I’m providing depth and insight to each of Gartner’s four manager profiles. Start here to learn why this research suggests an evolution in our approach to employee development.
Who is the Cheerleader Manager?
Alongside the Teacher Manager in the middle of the pack stands the Cheerleader Manager. On its face, the Cheerleader Manager is empowering and positive, putting the reigns for development in the reps hands. In this post, I’ll discuss why cheering from the sidelines isn’t enough to create the all-star selling team you want in your business today.
The theory behind the Cheerleader approach is that we “learn by doing” — not innately a bad one. Furthermore, if you can inspire and motivate without micromanaging, well, then you’ve got a self-propelling team that respects you for their autonomy and trust in them.
But looked at in another light, the hands-off approach is passive. We see this in the Cheerleader Manager’s tendency to keep feedback light and positive, and avoid criticism. While well-intentioned, a rep won’t necessarily understand there is anything amiss with their methods and not make critical steps to refine their selling strategy. Overall, this doesn’t seem to degrade selling performance. Cheerleader Managers saw a 9% improvement in their sellers’ performance. But that’s a far cry from improvement seen with the Connector Manager, which netted 2.5X more.
What’s missing with the Cheerleader Manager approach? Specificity. Positive empowerment is a good thing, but it is limited in its lack of corrective feedback. Gartner’s The Connector notes that sellers under this form of management can be left feeling motivated but aimless.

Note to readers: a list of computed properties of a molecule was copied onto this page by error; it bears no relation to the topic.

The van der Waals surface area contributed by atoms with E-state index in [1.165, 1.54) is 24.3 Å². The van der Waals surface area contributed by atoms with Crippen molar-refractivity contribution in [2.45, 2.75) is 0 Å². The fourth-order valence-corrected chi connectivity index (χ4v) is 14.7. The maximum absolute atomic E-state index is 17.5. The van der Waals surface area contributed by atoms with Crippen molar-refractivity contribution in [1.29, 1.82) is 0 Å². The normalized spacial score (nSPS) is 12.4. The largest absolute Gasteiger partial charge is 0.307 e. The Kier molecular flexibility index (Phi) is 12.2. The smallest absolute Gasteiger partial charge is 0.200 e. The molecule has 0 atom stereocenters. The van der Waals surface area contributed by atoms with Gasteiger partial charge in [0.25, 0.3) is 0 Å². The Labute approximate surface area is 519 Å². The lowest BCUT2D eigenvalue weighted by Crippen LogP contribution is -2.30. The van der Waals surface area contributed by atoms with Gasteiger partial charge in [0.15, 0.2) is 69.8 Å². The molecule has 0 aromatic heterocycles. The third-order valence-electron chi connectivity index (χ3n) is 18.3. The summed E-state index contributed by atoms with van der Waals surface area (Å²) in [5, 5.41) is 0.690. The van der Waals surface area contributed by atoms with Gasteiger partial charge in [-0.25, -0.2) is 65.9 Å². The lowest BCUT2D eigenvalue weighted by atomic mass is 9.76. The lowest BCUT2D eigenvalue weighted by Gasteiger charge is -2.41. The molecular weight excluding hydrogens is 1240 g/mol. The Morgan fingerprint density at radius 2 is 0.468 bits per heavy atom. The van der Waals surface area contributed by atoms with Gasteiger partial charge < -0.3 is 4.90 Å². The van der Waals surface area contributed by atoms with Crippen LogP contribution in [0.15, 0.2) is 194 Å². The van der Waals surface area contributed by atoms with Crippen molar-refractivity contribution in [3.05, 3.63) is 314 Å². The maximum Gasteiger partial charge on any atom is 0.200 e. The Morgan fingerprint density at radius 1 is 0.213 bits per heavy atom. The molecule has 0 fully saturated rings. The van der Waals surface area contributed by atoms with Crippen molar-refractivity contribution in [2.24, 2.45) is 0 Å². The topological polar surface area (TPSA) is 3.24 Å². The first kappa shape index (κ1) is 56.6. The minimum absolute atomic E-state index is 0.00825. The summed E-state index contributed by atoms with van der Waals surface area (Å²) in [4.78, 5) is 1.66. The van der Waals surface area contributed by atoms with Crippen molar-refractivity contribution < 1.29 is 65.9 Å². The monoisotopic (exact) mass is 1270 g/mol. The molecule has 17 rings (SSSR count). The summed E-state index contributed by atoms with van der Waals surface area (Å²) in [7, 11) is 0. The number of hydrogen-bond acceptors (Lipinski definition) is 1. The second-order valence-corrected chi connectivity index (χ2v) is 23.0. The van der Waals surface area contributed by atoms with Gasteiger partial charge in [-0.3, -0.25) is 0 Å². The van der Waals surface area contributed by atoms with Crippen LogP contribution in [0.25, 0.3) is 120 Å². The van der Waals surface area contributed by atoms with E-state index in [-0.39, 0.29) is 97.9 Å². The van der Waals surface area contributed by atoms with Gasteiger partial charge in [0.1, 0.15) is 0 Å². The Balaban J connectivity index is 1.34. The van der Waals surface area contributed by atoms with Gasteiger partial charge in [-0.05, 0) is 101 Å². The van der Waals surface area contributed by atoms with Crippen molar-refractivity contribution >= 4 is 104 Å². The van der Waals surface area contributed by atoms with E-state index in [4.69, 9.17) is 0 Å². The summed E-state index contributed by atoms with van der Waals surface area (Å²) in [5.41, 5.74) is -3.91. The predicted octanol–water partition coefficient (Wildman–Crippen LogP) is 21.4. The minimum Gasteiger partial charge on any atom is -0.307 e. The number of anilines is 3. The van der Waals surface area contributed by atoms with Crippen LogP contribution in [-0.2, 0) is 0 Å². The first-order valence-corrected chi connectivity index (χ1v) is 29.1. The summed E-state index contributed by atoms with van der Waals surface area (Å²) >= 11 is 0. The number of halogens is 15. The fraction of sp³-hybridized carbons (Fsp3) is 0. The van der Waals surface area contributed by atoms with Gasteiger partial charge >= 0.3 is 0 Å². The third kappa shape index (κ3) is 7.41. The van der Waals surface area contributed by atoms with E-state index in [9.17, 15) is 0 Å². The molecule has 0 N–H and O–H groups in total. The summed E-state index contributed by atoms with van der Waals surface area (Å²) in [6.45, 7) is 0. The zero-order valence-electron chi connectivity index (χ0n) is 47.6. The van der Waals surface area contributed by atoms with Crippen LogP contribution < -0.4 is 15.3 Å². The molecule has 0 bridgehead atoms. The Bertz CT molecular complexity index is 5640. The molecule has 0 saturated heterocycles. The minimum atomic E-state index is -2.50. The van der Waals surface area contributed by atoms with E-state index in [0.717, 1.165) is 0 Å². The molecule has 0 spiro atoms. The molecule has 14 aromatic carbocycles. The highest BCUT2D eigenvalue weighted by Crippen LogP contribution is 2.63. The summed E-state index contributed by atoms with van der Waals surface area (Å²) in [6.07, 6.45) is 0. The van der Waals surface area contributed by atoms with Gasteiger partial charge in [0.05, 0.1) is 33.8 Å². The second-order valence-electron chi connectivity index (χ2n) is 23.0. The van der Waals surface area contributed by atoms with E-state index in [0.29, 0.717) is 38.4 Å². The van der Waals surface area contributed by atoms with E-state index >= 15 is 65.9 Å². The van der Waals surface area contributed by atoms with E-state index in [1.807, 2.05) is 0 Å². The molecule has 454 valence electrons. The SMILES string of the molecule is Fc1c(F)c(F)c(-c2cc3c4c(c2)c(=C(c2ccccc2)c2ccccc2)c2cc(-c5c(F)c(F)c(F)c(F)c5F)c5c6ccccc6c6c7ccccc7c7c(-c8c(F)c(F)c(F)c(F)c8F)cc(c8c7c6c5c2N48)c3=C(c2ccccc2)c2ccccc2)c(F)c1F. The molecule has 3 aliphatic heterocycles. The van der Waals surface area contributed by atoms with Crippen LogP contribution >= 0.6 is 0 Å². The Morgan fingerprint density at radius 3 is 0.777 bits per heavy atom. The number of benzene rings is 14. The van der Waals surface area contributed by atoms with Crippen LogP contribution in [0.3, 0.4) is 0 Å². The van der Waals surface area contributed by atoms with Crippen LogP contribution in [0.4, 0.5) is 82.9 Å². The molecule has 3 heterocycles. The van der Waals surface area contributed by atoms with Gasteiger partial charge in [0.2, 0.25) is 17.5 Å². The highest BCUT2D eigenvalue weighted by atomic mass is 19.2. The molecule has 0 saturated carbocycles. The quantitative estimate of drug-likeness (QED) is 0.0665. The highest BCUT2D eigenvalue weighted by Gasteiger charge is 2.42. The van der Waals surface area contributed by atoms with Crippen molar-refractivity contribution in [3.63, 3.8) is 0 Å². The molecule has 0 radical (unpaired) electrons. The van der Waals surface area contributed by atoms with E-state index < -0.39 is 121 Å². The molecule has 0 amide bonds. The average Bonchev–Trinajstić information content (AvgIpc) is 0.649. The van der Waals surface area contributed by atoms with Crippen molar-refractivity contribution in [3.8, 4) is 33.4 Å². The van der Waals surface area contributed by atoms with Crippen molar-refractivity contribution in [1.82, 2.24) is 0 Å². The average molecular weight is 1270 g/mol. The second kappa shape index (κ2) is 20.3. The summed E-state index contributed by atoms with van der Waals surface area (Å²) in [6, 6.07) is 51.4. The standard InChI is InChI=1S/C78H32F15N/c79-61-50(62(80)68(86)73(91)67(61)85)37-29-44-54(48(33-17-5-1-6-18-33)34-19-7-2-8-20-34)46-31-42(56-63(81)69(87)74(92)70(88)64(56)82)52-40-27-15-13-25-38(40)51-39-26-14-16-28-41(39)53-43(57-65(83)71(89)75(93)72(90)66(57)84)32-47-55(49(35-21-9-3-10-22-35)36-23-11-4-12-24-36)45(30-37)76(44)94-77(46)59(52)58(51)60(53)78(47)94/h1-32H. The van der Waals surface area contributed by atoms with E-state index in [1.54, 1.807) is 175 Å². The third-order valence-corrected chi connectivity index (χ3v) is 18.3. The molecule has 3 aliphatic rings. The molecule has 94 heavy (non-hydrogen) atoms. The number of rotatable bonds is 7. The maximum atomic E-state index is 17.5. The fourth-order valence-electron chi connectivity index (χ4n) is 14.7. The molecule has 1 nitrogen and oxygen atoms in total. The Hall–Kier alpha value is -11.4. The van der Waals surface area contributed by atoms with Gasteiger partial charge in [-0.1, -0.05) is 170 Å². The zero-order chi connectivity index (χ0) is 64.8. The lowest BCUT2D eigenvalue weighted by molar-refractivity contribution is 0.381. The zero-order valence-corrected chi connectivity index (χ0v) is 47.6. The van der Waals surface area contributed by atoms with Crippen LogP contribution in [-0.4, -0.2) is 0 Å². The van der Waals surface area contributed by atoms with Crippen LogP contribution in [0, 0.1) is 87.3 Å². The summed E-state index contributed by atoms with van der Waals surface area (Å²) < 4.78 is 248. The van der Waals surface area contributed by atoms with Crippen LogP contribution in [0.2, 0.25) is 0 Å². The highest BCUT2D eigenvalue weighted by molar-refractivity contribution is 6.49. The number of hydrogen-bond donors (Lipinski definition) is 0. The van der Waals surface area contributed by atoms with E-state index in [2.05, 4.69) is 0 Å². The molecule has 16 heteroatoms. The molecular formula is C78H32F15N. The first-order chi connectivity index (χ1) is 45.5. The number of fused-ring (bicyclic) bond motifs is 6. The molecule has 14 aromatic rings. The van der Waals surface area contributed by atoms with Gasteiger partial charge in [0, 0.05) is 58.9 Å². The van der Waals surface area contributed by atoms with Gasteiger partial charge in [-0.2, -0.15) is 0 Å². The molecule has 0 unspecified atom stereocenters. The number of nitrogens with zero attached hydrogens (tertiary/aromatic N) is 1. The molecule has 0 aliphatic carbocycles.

Moving from Sideline to Center
The good news about helping a Cheerleader Manager become less passive is that it isn’t really about changing bad habits. Reps should continue to be encouraged to experiment and learn through experience — just not exclusively.
Sales managers should provide corrective feedback and speak directly to development areas, not shy away from them. When a Cheerleader avoids these conversations, the rep isn’t given the opportunity to hear the full truth, and may additionally read into the passivity on their managers part as a negative.
Interestingly, Gartner’s study revealed that Cheerleader Managers tend to have received less manager mentoring in their own career. This could be why they lack the instincts to coach effectively and would benefit in creating a more formalized coaching plan to use with their reps.
Here are three adjustments Cheerleader Managers can make to improve their effectiveness:
- Get off the sidelines and onto the field – Have a plan to consistently observe your reps in action to truly understand what they do well and need to work at to improve
- Learn to provide more targeted feedback – Ask more questions of your reps to diagnose their needs and use the information gathered to provide targeted feedback
- Become network oriented – Know how to direct your reps to people and resources who can help them in specific areas
By moving from more passive to active as a manager, the Cheerleader Manager has the opportunity to go from good to great.
Make the shift. Download our free template to build a Remote Manager Playbook that will convert all of your managers into Connectors.